It’s something all site owners hope they never have to deal with—submitting a “reconsideration request” to Google.
If you find yourself having to deal with the reconsideration process in the first place, that means your site has been hit with a manual action.
In other words, your site didn’t just lose its rankings because of algorithm changes. You—or whoever handles your SEO—probably did something to try to subvert their Webmaster Guidelines on purpose. (At least Google thinks so.)
Some things that can cause Google to hit your site with one of these manual actions include, but aren’t anywhere near limited to:
- “Thin” Content of No Value to Anyone – Google is really cracking down on crap content. You can get penalized for having poorly written, spun, auto-generated, scraped, stolen/plagiarized, “shallow” or otherwise totally useless, low-quality content. (As you might expect, a lot of affiliate marketing “review sites” get hit with this.)
- Cloaking – Displaying different content (including images) to site visitors than what Google sees. You can get penalized for this if you, for example, have images in your content that are covered visually by a different image when someone visits the site.
- Invisible Text – Hiding text from your visitors. You can trigger this one by having a significant amount of text that is invisible because the font is the same color as the background, or using CSS to style or position it in a way that your visitors can’t see it.
- Sneaky Redirects – Sending your site visitors to different URLs than the URL that Google’s bots see when they crawl your site.
- Irrelevant Keyword Stuffing/Repetition – This one is similar to their crackdown on “thin content,” but it’s even easier to detect. Keyword stuffing means loading up your site with keywords in a plainly artificial way (especially repeating keywords unnaturally or out of context, embedding keywords in unnatural or indecipherable writing, and so on) in an attempt to manipulate their bots.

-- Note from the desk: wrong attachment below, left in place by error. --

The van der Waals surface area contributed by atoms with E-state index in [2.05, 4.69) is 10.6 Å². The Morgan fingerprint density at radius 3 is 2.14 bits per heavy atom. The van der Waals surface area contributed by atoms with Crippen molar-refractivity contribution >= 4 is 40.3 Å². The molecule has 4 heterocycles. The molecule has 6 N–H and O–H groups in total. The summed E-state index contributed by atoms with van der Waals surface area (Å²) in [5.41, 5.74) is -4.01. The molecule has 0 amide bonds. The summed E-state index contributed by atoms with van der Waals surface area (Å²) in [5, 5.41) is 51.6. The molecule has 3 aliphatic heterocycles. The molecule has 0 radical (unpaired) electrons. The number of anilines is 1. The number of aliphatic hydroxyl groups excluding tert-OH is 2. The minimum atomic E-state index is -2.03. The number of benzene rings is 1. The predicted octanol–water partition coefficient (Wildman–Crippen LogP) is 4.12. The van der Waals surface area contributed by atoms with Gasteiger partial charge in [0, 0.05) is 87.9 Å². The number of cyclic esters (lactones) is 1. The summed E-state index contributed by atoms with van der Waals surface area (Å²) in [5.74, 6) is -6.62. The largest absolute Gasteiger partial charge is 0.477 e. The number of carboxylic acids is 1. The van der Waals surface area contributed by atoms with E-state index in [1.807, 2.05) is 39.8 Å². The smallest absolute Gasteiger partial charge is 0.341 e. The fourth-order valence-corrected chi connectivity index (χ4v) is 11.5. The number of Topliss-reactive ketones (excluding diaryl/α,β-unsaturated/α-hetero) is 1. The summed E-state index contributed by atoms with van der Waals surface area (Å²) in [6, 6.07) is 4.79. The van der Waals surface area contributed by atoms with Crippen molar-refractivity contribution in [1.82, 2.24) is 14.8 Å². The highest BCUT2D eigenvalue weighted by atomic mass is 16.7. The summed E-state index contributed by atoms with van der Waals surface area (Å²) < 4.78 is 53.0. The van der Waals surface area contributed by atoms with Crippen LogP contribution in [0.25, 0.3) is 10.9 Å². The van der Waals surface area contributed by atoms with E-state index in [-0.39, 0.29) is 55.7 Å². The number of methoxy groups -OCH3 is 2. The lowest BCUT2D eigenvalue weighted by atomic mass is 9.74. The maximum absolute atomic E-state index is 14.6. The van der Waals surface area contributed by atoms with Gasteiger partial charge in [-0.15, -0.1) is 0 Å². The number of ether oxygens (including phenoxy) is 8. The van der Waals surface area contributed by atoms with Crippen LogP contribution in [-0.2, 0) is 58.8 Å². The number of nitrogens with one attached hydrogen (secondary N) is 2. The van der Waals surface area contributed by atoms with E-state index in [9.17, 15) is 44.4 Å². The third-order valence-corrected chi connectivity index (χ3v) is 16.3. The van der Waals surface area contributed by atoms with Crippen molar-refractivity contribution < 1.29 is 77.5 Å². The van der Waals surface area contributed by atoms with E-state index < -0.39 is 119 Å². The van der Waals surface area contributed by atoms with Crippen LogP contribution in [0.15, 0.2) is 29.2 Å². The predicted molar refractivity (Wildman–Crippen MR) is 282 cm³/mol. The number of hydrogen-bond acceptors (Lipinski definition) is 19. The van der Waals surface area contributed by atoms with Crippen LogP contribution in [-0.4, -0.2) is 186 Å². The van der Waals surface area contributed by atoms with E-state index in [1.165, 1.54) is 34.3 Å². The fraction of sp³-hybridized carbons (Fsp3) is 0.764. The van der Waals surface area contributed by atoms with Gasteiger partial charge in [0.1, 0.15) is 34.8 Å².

As you can see, the dark side of SEO is a pathway to many strategies Google considers to be unnatural.
While there are plenty of occasions where these violations are accidental, or due to bad plugins, or malicious code injections/hijacking, etc. the common thread connecting these triggers is “knowing deception.”
And best of luck convincing the Google tribunal that you deserve a second chance.
Of course, reconsideration requests aren’t empty gestures. They can work.
Especially if you can prove the guideline violation wasn’t intentional. That can be easier said than done.
Just getting your reconsideration request in front of Google in the first place isn’t as straightforward as you might expect.
It’s not the usual “just fill out these text fields, smash that submit button, and wait 6 – 8 weeks for your response to arrive” routine.
Google requires you to submit a request for reconsideration in the form of a written explanation—and all of the burden is on you, as the site owner, to explain the situation.
They’ll expect you to explain the issues on your site, describe what you’ve done to fix them so that you’re no longer breaking their rules, and document the results of said efforts.
(In other words, you send them an essay saying what you did wrong, that you know it was wrong, that you fixed everything, and that you’re a changed person and it’ll never happen again.)
Then—as the cherry on top—they require you to submit all of it to them in the form of a .txt file.
And—if Google does grant your site reconsideration after reading your Notepad document, don’t expect to instantly rocket back up in the SERPs.
Google considers these types of violations to be egregious enough—at the expense of user experience and safety enough—that they’re going to keep it on your record, and treat your site cautiously.
In fact, given the language in their response to a question about this topic, it’s very possible that some sites won’t be able to achieve the same rankings they had before, once they’ve used these bad SEO tactics.
From their point of view, their manual action against your site fixed the problem.
So—”now more than ever”—stay far, far away from these types of strategies. It can take a lot of time and effort to get your site back up in the rankings once you’ve dabbled in these deceptive tactics.